Shortly before 8 a.m. on Christmas morning in 2003, Christopher Conway’s twin brother, Justin, nudged him as the teenagers passed each other in the upstairs hall of their Melrose home. Suddenly, Chris slumped against the wall. Their older brother Scott ran down the street in his pajamas to summon help. John Shinkwin, an off-duty Cambridge firefighter, was putting breakfast on the table when he pounded on the door.
“Christopher stopped breathing,’’ Scott said.
When he got to the Conway home three doors down on Orient Place, he found Chris on the floor. Shinkwin performed mouth-to-mouth resuscitation until the ambulance arrived. Four minutes later, paramedics got a viable rhythm.
Now eight years later, his health restored, Conway has made it his life’s work to help others. A paid call firefighter in Center Harbor, N.H., the soft-spoken 23-year-old last Friday took the national emergency medical technician exam with the hope that certification as a basic EMT will give him a career boost. He wants to make the transition from call firefighter to full-time first responder.
‘As kids, we used to walk down to the fire station with my dad. I loved the big red trucks, the flashing lights, the sirens. But what happened that Christmas, that’s what put me on the right track to what I’m doing today.’Chris Conway Newly appointed mayor
“As kids, we used to walk down to the fire station with my dad. I loved the big red trucks, the flashing lights, the sirens,’’ Conway said. “But what happened that Christmas, that’s what put me on the right track to what I’m doing today.’’
“My neighbor, John, he helped save my life,’’ said Conway. “I wanted to give back and help someone else.’’
At Melrose-Wakefield Hospital, Conway was later diagnosed with a rare condition called commotio cordis, a disruption of the heart’s electrical system that causes cardiac arrest and, in many cases, sudden death. Between 1996 and 2007, the United States Commotio Cordis Registry in Minneapolis recorded 188 cases nationwide. It most commonly occurs when young male athletes are struck in the chest by a ball. Fewer than 1 in 5 victims survive, according to the Minneapolis Heart Institute Foundation.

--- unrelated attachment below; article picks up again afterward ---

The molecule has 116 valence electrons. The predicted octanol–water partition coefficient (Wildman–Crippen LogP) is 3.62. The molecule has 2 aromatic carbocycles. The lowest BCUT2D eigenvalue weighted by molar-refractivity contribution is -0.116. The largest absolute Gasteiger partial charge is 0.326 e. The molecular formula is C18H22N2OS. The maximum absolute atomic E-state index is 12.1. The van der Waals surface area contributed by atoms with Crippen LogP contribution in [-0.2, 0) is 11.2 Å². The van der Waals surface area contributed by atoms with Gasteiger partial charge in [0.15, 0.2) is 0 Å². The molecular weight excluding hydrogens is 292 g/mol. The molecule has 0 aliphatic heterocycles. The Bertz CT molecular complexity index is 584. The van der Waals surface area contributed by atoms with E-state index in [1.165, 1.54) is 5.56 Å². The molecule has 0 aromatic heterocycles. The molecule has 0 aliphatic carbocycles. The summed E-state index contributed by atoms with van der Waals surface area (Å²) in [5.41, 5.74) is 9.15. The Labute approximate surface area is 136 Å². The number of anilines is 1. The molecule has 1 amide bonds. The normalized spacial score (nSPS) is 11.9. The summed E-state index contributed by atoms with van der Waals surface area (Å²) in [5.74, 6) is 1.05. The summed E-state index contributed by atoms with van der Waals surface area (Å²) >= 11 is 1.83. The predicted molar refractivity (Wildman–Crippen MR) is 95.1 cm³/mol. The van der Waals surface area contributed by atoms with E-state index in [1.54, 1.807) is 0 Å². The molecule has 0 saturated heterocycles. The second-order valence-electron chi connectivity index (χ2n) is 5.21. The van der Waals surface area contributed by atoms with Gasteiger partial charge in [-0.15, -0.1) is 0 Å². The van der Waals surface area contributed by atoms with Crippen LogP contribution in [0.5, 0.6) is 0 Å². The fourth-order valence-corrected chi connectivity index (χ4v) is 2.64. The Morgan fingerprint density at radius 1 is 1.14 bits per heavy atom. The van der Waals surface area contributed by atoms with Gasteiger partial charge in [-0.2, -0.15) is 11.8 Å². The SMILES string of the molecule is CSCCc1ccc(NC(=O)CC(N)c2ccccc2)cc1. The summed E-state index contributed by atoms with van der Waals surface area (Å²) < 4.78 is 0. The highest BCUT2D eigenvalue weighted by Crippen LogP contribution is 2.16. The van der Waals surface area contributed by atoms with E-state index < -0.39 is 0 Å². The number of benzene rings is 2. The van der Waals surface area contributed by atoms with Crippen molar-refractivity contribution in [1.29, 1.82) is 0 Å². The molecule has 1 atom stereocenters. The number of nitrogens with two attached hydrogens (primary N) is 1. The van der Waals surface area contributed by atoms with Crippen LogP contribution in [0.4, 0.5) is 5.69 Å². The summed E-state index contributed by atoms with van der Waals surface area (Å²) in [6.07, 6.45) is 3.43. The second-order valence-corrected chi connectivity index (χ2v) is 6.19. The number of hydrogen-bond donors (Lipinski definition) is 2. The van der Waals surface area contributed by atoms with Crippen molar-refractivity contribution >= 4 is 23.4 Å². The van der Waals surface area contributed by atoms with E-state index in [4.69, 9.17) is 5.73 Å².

Soon after Conway’s heartbeat was stabilized, he was transferred to Children’s Hospital Boston. Doctors there placed a defibrillator in his chest to prevent another arrhythmia. But in the eight years that have passed since the operation, the defibrillator has not once had to emit electrical pulses to control Conway’s heartbeat.
He would like to one day have the defibrillator removed because the device threatens his dream of becoming a career firefighter. Under guidelines set by the National Fire Protection Association, professional firefighters can’t have any kind of mechanical implant.
“Firefighting, it’s what he lives for,’’ said Walter Conway, Christopher’s father. “It’s who he is, it’s who he wants to be. He goes to school for it every week. So although I would have concerns about him getting the defibrillator removed, I would support him. You can’t stand in the way of your kids’ dreams.’’
Conway last year was promoted to lieutenant for Center Harbor Fire Rescue, after he was named firefighter of the year for 2010. On his time off from his full-time job as a maintenance man for a camp on Lake Winnipesaukee, Conway can be found at the Center Harbor firehouse, answering the telephones and studying between calls for assistance. The station receives about 400 calls each year; Conway, who joined the department in 2008, responds to more than half of them, according to Fire Chief John Schlemmer. “There is so much bad news lately, but there is good news also, thanks to the people that helped my son that day,’’ said Maryellen Conway, Christopher’s mother.
On a recent afternoon, Conway was at the station in Center Harbor when a young boy from Seabrook stopped by with his mother. Conway noticed the sparkle in the child’s eyes and recognized a kindred spirit. He took the youngster on a tour of the firehouse, showing him the big red trucks, the flashing lights, the sirens.
Schlemmer looked on with a grin.
“Mentoring is the key to keeping a small-town fire service like this one going,’’ said Schlemmer, who oversees a roster of 27 call firefighters. “Our entire fire department budget is $160,000. If we had to pay each of our firefighters $50,000 or $60,000, the town would go broke.
“If we don’t have guys like Chris, we don’t have a fire service.’’